In an essay defending the “vulgar” custom of talking about the weather, G. K. Chesterton argued that there was both an element of worship in the practice (“the sky must be invoked”) and a welcome recognition of human equality. “In the mere observation ‘a fine day,’’’ he wrote, “there is the whole great human idea of comradeship.”
[This article is part of a reading list on Catholicism and the environment.]
If only that were true of the current American political debate about the increasingly obvious and dire consequences of climate change. Earlier this month, the White House released the most recent National Climate Assessment, a report compiled by scientists as well as experts from private industry and the government. According to the report, the pace of global warming has accelerated, and its deleterious effects are already being felt in weather patterns and rising sea levels. Low-lying areas of this country such as South Florida are battling the encroaching sea. Drought across the Southwest and California will intensify, endangering basic water supplies. Severe storms and rising sea levels, caused in large part by the melting of the polar ice caps, threaten much of coastal New England and the Middle Atlantic states. Sea levels are estimated to rise from three to six feet in this century. Average temperatures in Alaska have increased dramatically over the past decade, ensuring vast ecological damage. The report makes clear that the emission of carbon gases, mostly from automobiles and coal-burning power plants, is causing climate change—this is not a hypothesis, but a scientific fact. Unless we take steps now to reduce emissions, the problem will only get worse.
Republicans in Congress resolutely deny that global warming is man-made, and this head-in-the-sand stance has become an article of faith in some GOP primaries. Facing congressional stalemate on the issue, President Barack Obama has shifted his focus to regulatory measures, such as requiring greater energy efficiency in federal buildings. In June the administration will announce tougher E.P.A. standards on greenhouse-gas emissions from power plants. Obama has also taken to the bully pulpit to engage the public on an issue that remains near the bottom of the average citizen’s list of pressing concerns. To some extent, public apathy about climate change is understandable. It is easy to confuse “climate” and “weather” by focusing on immediate conditions rather than obvious trends. The threat seems far off and the most apparent effects erratic and contradictory. At the same time, even those who believe the claims made by scientists and environmentalists are often overwhelmed by the magnitude of the problem. What can an individual, a community, or even one country do that could conceivably alter what seems to be inevitable at this point? If the international community cannot come together to end the slaughter of innocents, what is the chance it will agree to enforce higher gas-mileage standards or a switch to low-carbon energy sources? Finally, concerted efforts by industry and conservative groups to question the scientific consensus and dismiss the danger of global warming have often turned the debate into a ritualistic denunciation of so-called elite opinion.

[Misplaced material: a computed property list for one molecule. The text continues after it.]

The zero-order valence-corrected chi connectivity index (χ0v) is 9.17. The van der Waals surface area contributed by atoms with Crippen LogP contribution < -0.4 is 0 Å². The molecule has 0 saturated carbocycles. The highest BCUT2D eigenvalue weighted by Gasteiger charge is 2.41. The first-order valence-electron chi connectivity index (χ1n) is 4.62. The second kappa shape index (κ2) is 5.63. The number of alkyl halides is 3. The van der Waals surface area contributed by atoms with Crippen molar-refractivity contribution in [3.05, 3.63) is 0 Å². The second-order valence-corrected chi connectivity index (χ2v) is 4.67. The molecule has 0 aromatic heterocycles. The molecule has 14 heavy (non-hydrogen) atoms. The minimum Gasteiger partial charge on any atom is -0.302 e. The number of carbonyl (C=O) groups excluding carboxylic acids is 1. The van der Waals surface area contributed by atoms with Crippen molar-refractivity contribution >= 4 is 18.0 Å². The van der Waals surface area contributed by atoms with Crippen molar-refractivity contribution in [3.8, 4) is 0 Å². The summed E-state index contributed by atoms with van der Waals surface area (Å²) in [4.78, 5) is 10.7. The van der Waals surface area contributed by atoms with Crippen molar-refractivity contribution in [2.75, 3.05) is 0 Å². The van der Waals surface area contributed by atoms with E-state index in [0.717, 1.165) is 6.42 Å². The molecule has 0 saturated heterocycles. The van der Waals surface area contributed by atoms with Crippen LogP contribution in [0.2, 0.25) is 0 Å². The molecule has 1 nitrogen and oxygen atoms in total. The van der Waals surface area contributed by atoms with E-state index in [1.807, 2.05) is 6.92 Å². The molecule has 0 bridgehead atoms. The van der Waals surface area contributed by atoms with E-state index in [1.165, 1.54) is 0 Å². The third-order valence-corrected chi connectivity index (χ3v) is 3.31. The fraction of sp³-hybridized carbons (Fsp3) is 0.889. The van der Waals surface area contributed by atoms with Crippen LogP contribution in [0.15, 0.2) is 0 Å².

Yet as the National Climate Assessment took pains to point out, there is still much that can be done to ameliorate, if not forestall, the effects of climate change. Although the assessment made no specific legislative suggestions, the way forward is as obvious as it is politically difficult. Per capita carbon emissions in the United States remain among the highest in the world, so reductions here can have a disproportionate effect on global warming. Yes, China and India must also rein in their automobile and coal-plant emissions, but they have already started doing this because of the health effects of their notoriously polluted air. There is no reason—other than scientific obscurantism and political cynicism on the part of Republicans—for the United States not to take the lead in this environmental and health crisis. Imposing a carbon tax on all goods and services seems the fastest and most effective way to bring emissions under control. Once the cost of climate change becomes evident in every consumer purchase, the demand for alternative energy sources will propel both behavioral and technological change. Revenue from the tax might be used to reduce the deficit and rebuild the nation’s infrastructure. Americans, the objection goes, are allergic to taxes. Yet we also know that Americans are not indifferent to the suffering and cost of floods, drought, and severe storms. If the chance of enacting a carbon tax is slim, so is the chance that these calamities can be avoided unless the industrialized world stops pumping carbon into the atmosphere.
In his essay Chesterton reminds us that we are “all under the same cosmic conditions. We are all in the same boat.” That boat is listing badly, and as Chesterton suggests, we will all sink or swim together. It is time to take up the vulgar business of talking about the climate as well as the weather—and doing something about it.